Thursday, February 5, 2009

If Doug Collins and Tim McCarver Were to Shake Hands, Would the Universe Survive?

Do you think television executives watch their own stations? For instance, do you think whoever decides who goes behind the mic for the TNT broadcasts watched the Boston Celtics host the Los Angeles Lakers tonight?

Do you think his/her/their counterpart(s) at Fox watch the World Series?

The reason I ask is this: I don't understand how you can listen to a guy like Doug Collins or Tim McCarver without wanting to dig your own eardrums out of your head. Honestly, I listen to either of and I lost a couple top layers of enamel off my molars.

If it weren't for TiVo in their more irritating moments, I'd probably be dead from an aneurysm or stroke.

McCarver's very human, very abundant flaws are well-beaten horses and rightfully so.

But if the same general opinion is held regarding Collins, I haven't heard it. That's entirely possible because I follow Major League Baseball much more closely than I follow the National Basketball Association. I sincerely hope it's out there and just hasn't reached my eyes/ears.

Because Doug Collins is terrible at his job. He may be a very likable guy and an altogether righteous hombre. That doesn't change the fact that he's on cable television, presumably compensated well for it, and stinks at color commentary.

Just like Terrible Timmie, you can just about close your eyes, hit fast-forward on the magic TiVo, and randomly hit play. Then cover your ears when Doug opens his yapper. As I've been writing this, here are some gems dropped by Collins:
  • Emphasized that turnovers are killing the Celtics—anyone watching the damn game can see that, what does that contribute?
  • Points out that Ray Allen is inbounding the ball so watch him because the inbounder is always the most dangerous guy—I love this comment because it immediately keys you to the fact that the speaker either can't communicate his/her knowledge of basketball or has none; everyone says it, everyone's heard it, everyone knows it.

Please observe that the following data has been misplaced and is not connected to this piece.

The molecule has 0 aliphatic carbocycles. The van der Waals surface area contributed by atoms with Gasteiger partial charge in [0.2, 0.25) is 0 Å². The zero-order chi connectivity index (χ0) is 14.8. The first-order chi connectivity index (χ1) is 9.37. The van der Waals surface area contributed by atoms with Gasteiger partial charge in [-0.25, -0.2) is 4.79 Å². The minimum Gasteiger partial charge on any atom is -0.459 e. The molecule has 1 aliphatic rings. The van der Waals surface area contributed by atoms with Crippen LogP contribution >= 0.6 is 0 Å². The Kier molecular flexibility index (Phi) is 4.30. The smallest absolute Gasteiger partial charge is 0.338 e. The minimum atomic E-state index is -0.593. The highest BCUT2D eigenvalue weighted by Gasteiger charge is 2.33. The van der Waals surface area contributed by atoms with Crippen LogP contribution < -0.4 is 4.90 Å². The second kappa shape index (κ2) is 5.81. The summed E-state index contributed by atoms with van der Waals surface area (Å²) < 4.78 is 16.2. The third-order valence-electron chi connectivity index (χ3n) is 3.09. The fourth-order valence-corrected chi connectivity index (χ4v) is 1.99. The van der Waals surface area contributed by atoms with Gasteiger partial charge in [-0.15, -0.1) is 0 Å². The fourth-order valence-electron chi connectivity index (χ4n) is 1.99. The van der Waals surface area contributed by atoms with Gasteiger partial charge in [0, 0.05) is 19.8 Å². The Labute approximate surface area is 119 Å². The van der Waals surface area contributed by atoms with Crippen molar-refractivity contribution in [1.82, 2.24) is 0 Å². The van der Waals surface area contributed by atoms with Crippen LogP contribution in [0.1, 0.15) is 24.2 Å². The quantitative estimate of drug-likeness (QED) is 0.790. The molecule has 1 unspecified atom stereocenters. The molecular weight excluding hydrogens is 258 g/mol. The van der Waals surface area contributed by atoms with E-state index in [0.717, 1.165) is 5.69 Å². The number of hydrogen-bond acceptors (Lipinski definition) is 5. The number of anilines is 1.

• Says that you forget how strong Paul Pierce is—who does? I certainly don't, at least not when I'm watching him run through rather large NBA players (not illegally).
  • As the Boston crowd starts chanting M-V-P with Pierce at the line, Collins says, "he was MVP of the Finals."—shaking my head in total despair.
This next part I simply can't handle adequately within the confines of a bullet point.

Apparently, Kobe Bryant sits at the beginning of the fourth quarter in most games to rest up his legs for the final push. Not uncommon practice for the team's best player—think Steve Nash with a towel over his knees lying down at the end of the Phoenix Suns bench. So this is a moment that someone with an open mic should probably see coming.

Incidentally, the Cs had a four-point lead (81-77) over the Lakeshow...

About 30 seconds in after Boston has squandered its first possession of the quarter, I give you Doug Collins: "And this is a time when this Laker bench...uhhh...much vaunted Laker bench has gotta step forward. I mean, Eddie House 16 points, the Laker bench eighteeeen [his emphasis], which is the difference in the game."